Objective - To evaluate awareness and knowledge of cigarette filter ventilation in a national probability sample of smokers of Ultra-light, Light, and regular cigarettes. Design - Random-digit-dialling and computer-assisted telephone interviewing was used on a probability sample of daily cigarette smokers (ages 18 and above). Subjects and setting - 218 Smokers of Ultra-light cigarettes, 360 smokers of Light cigarettes, and 210 smokers of Regular cigarettes living in the continental United States. Main outcome measures - Percentage of respondents indicating knowledge of the presence of filter vents and the consequences of behavioural blocking of vents. Results - Many smokers had not heard about or seen the filter holes: 43% (95% CI = 36 to 50%) of smokers of Ultra-lights, 39% (95% CI = 34 to 44%) of smokers of Lights, and 47% (95% CI = 40 to 54%) of smokers of Regulars. About two in three smokers either did not know of the existence of rings of small holes on the filters of some cigarettes, or did not know that blocking increases tar yields: 69% (95% CI = 63 to 75%) of Ultra-lights, 66% (95% CI = 61 to 71%) of Lights, and 69% (95% CI = 63 to 75%) of Regulars. Conclusions - Smokers are generally unaware of the presence and function of filter vents - a major design feature subject to behavioural blocking by smokers and now present on most cigarettes in the United States. Smokers and policy-makers need to be informed about the presence of filter vents and how vent blocking increases tar and nicotine yields from ostensibly very low-yield cigarettes.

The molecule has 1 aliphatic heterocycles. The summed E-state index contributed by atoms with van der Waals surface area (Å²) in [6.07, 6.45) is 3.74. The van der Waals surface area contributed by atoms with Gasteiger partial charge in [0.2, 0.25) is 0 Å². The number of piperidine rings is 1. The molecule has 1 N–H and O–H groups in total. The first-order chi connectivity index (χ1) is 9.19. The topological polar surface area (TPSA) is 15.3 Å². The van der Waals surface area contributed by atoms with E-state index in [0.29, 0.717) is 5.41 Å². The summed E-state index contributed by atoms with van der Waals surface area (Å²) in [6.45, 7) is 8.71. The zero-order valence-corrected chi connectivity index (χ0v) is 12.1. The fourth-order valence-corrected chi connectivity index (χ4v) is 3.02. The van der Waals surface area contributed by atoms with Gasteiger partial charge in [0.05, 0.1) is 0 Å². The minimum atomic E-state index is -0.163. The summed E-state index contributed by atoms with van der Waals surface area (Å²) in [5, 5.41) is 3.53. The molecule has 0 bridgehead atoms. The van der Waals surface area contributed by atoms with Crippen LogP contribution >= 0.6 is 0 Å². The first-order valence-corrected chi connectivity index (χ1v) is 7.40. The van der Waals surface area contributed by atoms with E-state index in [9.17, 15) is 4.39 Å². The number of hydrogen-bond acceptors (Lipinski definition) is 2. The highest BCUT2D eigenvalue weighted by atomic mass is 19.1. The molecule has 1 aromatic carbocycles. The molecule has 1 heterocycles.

All Science Journal Classification (ASJC) codes
- Health(social science)
- Public Health, Environmental and Occupational Health